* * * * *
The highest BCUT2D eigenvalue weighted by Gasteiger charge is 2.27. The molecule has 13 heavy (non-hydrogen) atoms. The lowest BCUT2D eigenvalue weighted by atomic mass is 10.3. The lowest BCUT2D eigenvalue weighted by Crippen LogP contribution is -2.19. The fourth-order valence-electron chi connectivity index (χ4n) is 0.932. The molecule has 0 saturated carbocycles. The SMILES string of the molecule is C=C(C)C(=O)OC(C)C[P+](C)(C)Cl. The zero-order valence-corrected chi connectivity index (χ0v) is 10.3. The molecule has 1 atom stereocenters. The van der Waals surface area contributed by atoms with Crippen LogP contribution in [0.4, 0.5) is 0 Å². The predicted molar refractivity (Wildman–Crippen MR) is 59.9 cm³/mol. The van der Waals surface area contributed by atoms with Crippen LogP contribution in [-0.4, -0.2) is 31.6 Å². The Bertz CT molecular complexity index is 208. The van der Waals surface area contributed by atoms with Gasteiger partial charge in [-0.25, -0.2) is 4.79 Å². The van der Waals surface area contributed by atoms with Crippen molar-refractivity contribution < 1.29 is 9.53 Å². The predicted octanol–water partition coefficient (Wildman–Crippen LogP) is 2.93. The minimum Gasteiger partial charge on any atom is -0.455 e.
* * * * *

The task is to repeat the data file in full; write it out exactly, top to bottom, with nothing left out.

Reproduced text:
The highest BCUT2D eigenvalue weighted by Gasteiger charge is 2.27. The molecule has 13 heavy (non-hydrogen) atoms. The lowest BCUT2D eigenvalue weighted by atomic mass is 10.3. The lowest BCUT2D eigenvalue weighted by Crippen LogP contribution is -2.19. The fourth-order valence-electron chi connectivity index (χ4n) is 0.932. The molecule has 0 saturated carbocycles. The SMILES string of the molecule is C=C(C)C(=O)OC(C)C[P+](C)(C)Cl. The zero-order valence-corrected chi connectivity index (χ0v) is 10.3. The molecule has 1 atom stereocenters. The van der Waals surface area contributed by atoms with Crippen LogP contribution in [0.4, 0.5) is 0 Å². The predicted molar refractivity (Wildman–Crippen MR) is 59.9 cm³/mol. The van der Waals surface area contributed by atoms with Crippen LogP contribution in [-0.4, -0.2) is 31.6 Å². The Bertz CT molecular complexity index is 208. The van der Waals surface area contributed by atoms with Gasteiger partial charge in [-0.25, -0.2) is 4.79 Å². The van der Waals surface area contributed by atoms with Crippen molar-refractivity contribution < 1.29 is 9.53 Å². The predicted octanol–water partition coefficient (Wildman–Crippen LogP) is 2.93. The minimum Gasteiger partial charge on any atom is -0.455 e.